Healthier Choices ~ bread

by | Apr 1, 2022 | Blog | 8 comments

What does bread mean to you?

“Give up bread? no problem!” says no client ever.

Isn’t it funny how many of us can experience bloating, fatigue and even painful digestive issues from eating bread, yet the level of emotional comfort it provides makes it one of the most difficult foods to give up.

I’m confident everyone knows bread is not one of the healthiest food groups – it can raise your blood sugar levels, give you brain fog and add weight to your middle (there I had to say it just to get it out of the way).

That aside, to live a happy, balanced lifestyle, most of us thrive best on a balanced diet, and if that means a little bread once in a while, well our mental health and well-being is worth it.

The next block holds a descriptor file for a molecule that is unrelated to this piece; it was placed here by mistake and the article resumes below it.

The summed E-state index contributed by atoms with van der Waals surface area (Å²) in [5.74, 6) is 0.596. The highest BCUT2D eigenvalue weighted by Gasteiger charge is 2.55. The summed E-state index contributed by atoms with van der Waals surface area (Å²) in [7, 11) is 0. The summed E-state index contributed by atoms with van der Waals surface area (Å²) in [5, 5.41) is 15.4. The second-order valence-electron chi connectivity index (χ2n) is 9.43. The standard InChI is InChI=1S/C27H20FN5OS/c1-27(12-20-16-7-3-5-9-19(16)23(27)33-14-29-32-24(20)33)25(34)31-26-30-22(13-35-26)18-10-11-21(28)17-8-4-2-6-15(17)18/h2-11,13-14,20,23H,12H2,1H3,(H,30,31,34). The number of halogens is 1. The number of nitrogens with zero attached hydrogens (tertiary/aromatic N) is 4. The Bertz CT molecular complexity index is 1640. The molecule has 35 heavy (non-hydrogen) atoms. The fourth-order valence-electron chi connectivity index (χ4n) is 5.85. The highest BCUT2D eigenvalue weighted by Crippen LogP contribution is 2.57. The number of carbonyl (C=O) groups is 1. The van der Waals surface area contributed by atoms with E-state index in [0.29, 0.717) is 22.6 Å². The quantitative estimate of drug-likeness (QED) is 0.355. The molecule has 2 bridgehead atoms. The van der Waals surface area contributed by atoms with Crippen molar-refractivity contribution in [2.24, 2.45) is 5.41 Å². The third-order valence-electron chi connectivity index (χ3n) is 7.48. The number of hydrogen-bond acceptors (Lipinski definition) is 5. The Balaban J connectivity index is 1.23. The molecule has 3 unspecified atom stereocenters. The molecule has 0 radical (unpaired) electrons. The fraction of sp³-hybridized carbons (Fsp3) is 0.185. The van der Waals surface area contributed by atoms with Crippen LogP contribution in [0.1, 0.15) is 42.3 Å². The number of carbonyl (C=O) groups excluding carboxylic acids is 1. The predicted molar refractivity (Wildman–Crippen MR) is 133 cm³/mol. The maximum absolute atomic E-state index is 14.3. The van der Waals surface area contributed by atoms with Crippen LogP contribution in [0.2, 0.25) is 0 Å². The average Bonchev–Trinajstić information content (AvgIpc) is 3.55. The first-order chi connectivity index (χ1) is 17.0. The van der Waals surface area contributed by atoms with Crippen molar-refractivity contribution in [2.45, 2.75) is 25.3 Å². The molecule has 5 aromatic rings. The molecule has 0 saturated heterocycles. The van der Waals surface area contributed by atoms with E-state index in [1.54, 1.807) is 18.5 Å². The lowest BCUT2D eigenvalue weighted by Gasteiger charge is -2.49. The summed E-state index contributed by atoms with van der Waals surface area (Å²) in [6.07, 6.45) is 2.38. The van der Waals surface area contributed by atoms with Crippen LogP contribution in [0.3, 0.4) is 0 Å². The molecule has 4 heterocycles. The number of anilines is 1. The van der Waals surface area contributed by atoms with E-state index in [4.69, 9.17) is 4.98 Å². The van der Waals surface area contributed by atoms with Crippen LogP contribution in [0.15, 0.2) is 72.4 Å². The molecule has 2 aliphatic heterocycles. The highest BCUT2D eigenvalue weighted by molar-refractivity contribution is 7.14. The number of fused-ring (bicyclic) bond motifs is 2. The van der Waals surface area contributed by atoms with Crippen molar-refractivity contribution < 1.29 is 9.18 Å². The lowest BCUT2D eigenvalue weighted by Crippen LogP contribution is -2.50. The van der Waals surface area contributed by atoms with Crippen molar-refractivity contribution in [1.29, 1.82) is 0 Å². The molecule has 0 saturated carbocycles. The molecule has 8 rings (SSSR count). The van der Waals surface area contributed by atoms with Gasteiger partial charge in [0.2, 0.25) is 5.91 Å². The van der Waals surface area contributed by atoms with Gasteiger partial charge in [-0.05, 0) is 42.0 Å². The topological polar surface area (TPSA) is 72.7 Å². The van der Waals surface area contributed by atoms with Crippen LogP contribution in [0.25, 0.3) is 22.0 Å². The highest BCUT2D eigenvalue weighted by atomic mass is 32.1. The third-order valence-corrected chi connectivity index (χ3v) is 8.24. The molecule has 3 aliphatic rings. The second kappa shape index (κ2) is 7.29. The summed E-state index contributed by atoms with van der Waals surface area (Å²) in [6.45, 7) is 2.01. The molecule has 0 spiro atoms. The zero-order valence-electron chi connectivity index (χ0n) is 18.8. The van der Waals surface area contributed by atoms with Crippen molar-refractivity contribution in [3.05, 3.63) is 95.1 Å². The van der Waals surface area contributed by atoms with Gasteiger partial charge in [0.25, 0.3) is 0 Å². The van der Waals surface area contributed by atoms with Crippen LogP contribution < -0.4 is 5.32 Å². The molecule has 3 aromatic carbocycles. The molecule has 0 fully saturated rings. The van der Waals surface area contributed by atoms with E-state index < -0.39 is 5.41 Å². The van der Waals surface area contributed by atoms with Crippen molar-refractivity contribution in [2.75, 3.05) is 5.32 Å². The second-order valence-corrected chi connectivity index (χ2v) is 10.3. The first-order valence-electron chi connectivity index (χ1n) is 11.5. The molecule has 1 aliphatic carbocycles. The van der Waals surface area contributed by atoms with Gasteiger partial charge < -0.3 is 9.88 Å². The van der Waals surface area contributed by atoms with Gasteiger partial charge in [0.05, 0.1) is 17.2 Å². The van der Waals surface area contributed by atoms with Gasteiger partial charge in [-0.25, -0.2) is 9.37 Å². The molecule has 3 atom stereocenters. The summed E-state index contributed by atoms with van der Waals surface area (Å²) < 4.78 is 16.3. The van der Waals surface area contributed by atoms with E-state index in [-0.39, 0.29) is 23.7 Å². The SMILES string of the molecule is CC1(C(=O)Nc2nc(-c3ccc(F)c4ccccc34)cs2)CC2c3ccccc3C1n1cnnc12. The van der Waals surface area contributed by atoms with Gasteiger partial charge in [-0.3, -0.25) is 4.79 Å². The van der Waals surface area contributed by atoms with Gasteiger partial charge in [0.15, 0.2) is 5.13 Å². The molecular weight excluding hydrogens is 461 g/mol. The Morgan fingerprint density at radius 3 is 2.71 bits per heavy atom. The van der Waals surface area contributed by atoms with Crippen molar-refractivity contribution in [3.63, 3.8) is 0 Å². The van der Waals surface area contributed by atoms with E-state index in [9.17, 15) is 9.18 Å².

What if I told you there’s a healthier choice?

Let’s talk a bit about how to choose a HEALTHIER bread, one that’s kinder to your system, easier to digest – and may even reduce or eliminate those unpleasant side-effects you’ve learned to live with.

It’s no secret modern wheat is heavily refined, often stripped of the bran and the germ, leaving the chewy, starchy endosperm. This makes it quick and easy to produce ultra soft, white, nutrient-deficient, highly-processed bread with a questionably long shelf-life. So what then, does healthier bread look like?

Introducing traditional ‘Artisian’ Sourdough ~ sounds amazing already, right?

I’m sure you’ve heard of and even eaten sourdough, but what do you know about it and how is it better?

Did you know, many people find eating sourdough minimizes the bloating, brain fog and weight gain they would normally experience with conventional bread, why is that?

Simple ingredients

Traditional sourdough contains only 3 ingredients (flour, water and salt) – it’s that simple – that’s ALL that’s needed.

In contrast, conventional breads can contain up to 20-30 ingredients, including sugar, high-fructose corn syrup, dough conditioners, oils, chemicals and preservatives (for fun, pull up an ingredient list and copy and paste each ingredient into a search engine – you may be shocked).